• Webster Bull

    EPG, As for Cream of Wheat, it's the one story I tell of my origins that gets universal attention! Everything else, the Catholic part, etc., is ho-hum compared with CoW!!And about communion–at the second communion service I attended, I participated because not to do so, next to my mother and other family members, seemed somehow churlish. But I had the same reservations you had: if the bread and wine were anything . . .

  • EPG

    Webster — My failure to participate may have seemed churlish — my wife and daughters were there, the presiding cleric had been a close neighbor to my grandparents, the church was the one at which my grandparents had been members for over sixty years (over seventy for my grandmother) and it was the morning before a family memorial service by my grandmother's grave (and at which the presiding clergywoman would also be present). And yet, given how she described what the communion rite was to the Congregationalists, I could not help but say, in effect, "I may not know what it is, but it is not this . . . "

  • Anonymous

    You might like your watered down liturgy in the Roman Church, I will stick with the fullness of the true Catholic Liturgy in the Orthodox Church.

  • Anonymous

    OMGosh, I also only eat real "Cream of Wheat" and I am Roman Catholic. Now, I know why. lolAndrea

  • Frank

    @Anon 5:21,Get your best of both worlds right here. You can have it all, and all in communion with the See of St. Peter.

  • cjneng1

    In our Liturgical celebration, the Scripture is celebrated & enthroned, precisely when the words r spoken – readings & prayers extracted from Scripture, reprocessed into modern words & nourish the Community. There is an inference to the Law (Scriptural in meaning) that it would be written in our heart through the indwelling of the Spirit (Jeremiah 31:33-37). It is also understood that the Law is the “word” which went through the digestive system of the New Testament & come out as the “Word” (John’s gospel). The “word” refers to the law; the “Word” refers to Christ – with more complex meaning. With interest & appreciation of the Mass inclusive of every kind of prayer said, the Parable of the Sower (Mark 4:1-ff) is referred to here. St Mark positioned it as the first of the series in his collection. Mark described the various environmental conditions in which the words are scattered though carelessly (no farmer would do exactly as the Sower did in this parable; even parables contain exaggeration). It's wastefulness both of the word & the effort – we readers already know that some of the words failed to take root & grow & produce. The types of conditions connote interior barriers & weakness /opportunities & strength. Despite the varying conditions – vagueness, shallowness, barrenness, puffiness, clutter-ness, faithfulness & fruitfulness, the words will be scattered. It is compulsory that the words take root; some will struggle to grow (given in all these conditions). The final condition becomes a term of value by which it derives from the outcome / produce – many folds than the first 3. Readers notice that there are 3 conditions against 1. My point is, the simple or elaborate expression of mass does not guarantee real presence; experience or encounter with Christ personally although Church’s teaching has endorsed it for about than 2000 years in making historical records. I am not arguing against the endorsement. Revisiting Christ and his apostles at their last supper table should help us do some justice to describe our Catholic communion and not based on non-Catholic practices. Within that few hours of dinner/supper, there were so many things Christ spoke to his apostles, which one would be most significant of all? Probably, this question with excite biasness. On the other hand and quite ironically, the apostles were scattered and scandalized after their intimate meal with Christ and later found him on the Cross. Two strangers were on his sides with opposite view, expectation and response. Catholics and non-Catholics, what do we seek in the Liturgy? Oops! How about the “who”? As of the “why”, Christ has answered it laboriously at the last supper. However, this is not a comprehensive lecture which would be lengthy otherwise… it’s already thus far. With the historical sores which left scars, I still appreciate that we are the “One, Holy, Catholic and Apostolic Church”.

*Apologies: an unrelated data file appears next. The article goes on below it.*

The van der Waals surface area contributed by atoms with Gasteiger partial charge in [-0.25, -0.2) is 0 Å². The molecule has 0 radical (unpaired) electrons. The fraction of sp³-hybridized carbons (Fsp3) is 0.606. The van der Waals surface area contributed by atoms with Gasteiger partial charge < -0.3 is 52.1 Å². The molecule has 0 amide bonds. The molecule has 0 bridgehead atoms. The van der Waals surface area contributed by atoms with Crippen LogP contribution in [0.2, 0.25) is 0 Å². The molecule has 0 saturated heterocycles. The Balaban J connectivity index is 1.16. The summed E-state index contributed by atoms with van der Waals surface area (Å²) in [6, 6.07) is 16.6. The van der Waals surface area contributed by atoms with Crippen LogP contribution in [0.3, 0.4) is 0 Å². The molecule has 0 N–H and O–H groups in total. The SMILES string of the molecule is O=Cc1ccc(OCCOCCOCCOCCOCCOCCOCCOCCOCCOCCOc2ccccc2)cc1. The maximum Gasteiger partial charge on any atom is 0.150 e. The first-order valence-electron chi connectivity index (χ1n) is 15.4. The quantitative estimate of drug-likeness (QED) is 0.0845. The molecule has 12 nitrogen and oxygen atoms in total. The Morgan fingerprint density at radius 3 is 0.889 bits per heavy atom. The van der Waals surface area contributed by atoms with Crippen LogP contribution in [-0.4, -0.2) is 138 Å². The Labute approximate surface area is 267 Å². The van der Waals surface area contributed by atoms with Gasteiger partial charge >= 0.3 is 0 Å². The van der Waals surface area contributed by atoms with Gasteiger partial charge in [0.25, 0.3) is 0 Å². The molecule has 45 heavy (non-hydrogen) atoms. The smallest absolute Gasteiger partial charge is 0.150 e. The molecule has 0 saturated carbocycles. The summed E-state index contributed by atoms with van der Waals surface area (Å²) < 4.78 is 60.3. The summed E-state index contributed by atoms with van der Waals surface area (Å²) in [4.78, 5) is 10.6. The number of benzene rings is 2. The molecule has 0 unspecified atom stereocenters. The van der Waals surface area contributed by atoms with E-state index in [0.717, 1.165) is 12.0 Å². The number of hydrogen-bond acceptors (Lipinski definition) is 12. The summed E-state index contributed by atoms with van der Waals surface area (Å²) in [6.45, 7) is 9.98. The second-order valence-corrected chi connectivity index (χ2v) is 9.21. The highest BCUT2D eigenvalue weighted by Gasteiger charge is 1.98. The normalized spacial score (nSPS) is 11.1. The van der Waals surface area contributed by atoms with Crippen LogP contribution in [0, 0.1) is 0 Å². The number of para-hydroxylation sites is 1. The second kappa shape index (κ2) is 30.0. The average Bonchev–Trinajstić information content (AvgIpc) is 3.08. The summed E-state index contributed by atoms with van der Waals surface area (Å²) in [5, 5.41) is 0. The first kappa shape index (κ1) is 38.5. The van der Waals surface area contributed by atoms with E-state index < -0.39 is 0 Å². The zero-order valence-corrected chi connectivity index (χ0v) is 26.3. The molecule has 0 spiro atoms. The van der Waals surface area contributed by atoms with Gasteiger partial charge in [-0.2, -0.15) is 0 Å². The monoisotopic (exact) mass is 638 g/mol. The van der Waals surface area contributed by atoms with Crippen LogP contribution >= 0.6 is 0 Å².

• Volpeculus

    @Anon1:You might like your watered down liturgy in the Roman Church, I will stick with the fullness of the true Catholic Liturgy in the Orthodox Church. Fullness of the Catholic Faith is important, too. That's why I'm Catholic, for instance. :)